Through combining improved malaria control strategies, effective preventive treatment medicines and potential vaccines, the world may be on the path toward eventual malaria eradication. For this to be realised, however, key donor countries - such as the US, UK and Australia – need to continue their support of the life-saving work of the Global Fund, while also increasing their investment in medical research . We can’t run the risk of becoming complacent. We mustn’t stop at smallpox and polio - we need to ensure that malaria meets the same fate – confined to the pages of history books, not claiming the lives of thousands across the world each year.
Long ago it was said that ‘one half of the world does not know how the other half lives.’ That was true then. It did not know because it did not care. The half that was on top cared little for the struggles and less for the fate of those who were underneath…
In fighting extreme poverty, it's sometimes easy to lose sight of just how recently the conditions that we're seeking to combat existing in our own countries. That's why today, we're excited to review 'How the Other Lives,' an 1890 classic about slum life in New York, which offers lots of lessons and points of reflection for us today, four generations on.
Jacob A. Riis’ How the Other Half Lives (1890) is a factual, first-hand account of poverty in 19th century New York. Through his revolutionary use of flash photography, Riis takes us on a visual tour through slum life in Lower East Side Manhattan. Riis was writing during a time of immense social upheaval, when the city was experiencing a large influx of immigrants from Europe and many other parts of the world. This was creating a rapidly growing population which the city needed to accommodate. This was done through large scale tenements which would often house hundreds of people at a time in mostly squalid conditions.
He brought the plight of the New York working classes to the largely ignorant middle and upper classes, who often viewed their poverty as deserved or chosen. His use of hard facts, statistics and photographic evidence help guide us through the many overcrowded tenements, filthy streets, and exploitative sweatshops of the city. He was considered a great social reformer who was concerned with bringing about real change to attitudes and policy.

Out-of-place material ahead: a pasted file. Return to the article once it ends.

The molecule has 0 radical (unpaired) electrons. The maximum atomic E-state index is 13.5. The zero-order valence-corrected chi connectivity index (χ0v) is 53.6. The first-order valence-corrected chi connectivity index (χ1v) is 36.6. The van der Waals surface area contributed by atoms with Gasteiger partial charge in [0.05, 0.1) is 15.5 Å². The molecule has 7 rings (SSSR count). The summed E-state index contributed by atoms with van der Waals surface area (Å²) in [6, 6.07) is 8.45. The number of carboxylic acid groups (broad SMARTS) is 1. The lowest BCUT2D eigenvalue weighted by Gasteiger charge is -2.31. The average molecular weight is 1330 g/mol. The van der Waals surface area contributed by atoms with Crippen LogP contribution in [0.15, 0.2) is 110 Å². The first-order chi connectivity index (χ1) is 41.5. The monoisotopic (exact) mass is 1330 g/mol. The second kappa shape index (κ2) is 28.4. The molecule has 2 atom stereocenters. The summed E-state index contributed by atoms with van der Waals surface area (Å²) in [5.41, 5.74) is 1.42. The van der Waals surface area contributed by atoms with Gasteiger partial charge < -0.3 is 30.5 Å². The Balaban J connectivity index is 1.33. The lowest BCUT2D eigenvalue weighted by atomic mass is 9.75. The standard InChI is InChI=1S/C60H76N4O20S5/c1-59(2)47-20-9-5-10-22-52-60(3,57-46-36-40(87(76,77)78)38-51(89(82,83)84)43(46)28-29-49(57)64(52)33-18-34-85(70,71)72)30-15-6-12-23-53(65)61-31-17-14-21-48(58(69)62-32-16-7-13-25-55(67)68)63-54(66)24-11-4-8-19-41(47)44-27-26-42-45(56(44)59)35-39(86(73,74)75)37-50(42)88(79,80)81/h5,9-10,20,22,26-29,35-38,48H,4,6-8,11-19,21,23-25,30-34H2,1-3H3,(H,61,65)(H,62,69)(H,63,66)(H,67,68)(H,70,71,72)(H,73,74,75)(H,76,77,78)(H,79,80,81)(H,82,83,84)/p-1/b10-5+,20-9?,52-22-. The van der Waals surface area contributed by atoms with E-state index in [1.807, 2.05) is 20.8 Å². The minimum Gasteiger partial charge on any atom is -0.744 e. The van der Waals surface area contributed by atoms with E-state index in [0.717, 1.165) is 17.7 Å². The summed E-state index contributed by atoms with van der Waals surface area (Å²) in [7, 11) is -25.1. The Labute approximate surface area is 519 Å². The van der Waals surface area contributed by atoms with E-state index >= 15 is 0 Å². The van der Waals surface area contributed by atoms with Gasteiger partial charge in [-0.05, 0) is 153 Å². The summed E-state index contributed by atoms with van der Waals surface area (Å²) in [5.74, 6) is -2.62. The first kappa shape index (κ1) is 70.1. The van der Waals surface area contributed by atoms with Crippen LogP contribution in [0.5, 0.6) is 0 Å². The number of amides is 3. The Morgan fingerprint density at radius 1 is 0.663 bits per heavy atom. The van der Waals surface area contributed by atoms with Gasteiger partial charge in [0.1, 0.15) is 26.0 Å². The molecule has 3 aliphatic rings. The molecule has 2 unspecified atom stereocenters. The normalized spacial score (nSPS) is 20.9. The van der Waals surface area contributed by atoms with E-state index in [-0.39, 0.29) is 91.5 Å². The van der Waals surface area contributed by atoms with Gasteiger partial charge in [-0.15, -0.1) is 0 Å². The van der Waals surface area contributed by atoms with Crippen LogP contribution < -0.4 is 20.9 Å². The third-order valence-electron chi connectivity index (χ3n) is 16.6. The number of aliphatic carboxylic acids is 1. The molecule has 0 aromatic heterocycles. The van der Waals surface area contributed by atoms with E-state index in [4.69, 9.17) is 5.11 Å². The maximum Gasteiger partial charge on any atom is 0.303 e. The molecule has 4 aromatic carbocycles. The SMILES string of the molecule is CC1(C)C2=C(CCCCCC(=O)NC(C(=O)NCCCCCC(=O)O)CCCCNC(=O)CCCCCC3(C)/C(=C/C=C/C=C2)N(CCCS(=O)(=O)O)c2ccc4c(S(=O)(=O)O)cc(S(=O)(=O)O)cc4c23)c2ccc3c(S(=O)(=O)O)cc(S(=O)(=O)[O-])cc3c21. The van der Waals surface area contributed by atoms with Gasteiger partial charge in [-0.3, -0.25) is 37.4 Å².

It is the conditions of the overcrowded tenements that serve as Riis’ central focus as, at the time, the tenements harboured three-fourths of the city’s population. Accompanied by visuals, he guides us through what the rooms look like at different rates and across different parts of the city: “The twenty-five cent lodging house keeps up the pretence of a bed-room, though the head-high partition enclosing a space just large enough to hold a cot and a chair and allow the man room to pull off his clothes…The ten-cent level the locker for the sleeper’s clothes disappears. There is no longer need of it. The tramp limit is reached, and there is nothing to lock up…” The unlicensed lodging houses of the city could even offer a small space on the floor for five cents or a squatting space in the hallway for three.
With the increase in demand brought about by the swelling population, the tenement apartments began to be portioned into several smaller rooms, often with no access to light or ventilation. In the pursuit of profit and with no regard to health, landlords would fill these rooms well over capacity with poor lodgers. “There are numerous examples of tenement-houses in which are lodged several hundred people that have a pro rata allotment of ground area scarcely equivalent to two square yards upon the city lot…” It was thought that the tenement houses in East Side Manhattan were once the most densely populated district in the world, not excluding China, as they were “packed at the rate of 290,000 to the square mile.” Riis saw how the poor had no voice to protest against the degradation of their condition, because the tenements were the only option open to them other than a life on the streets.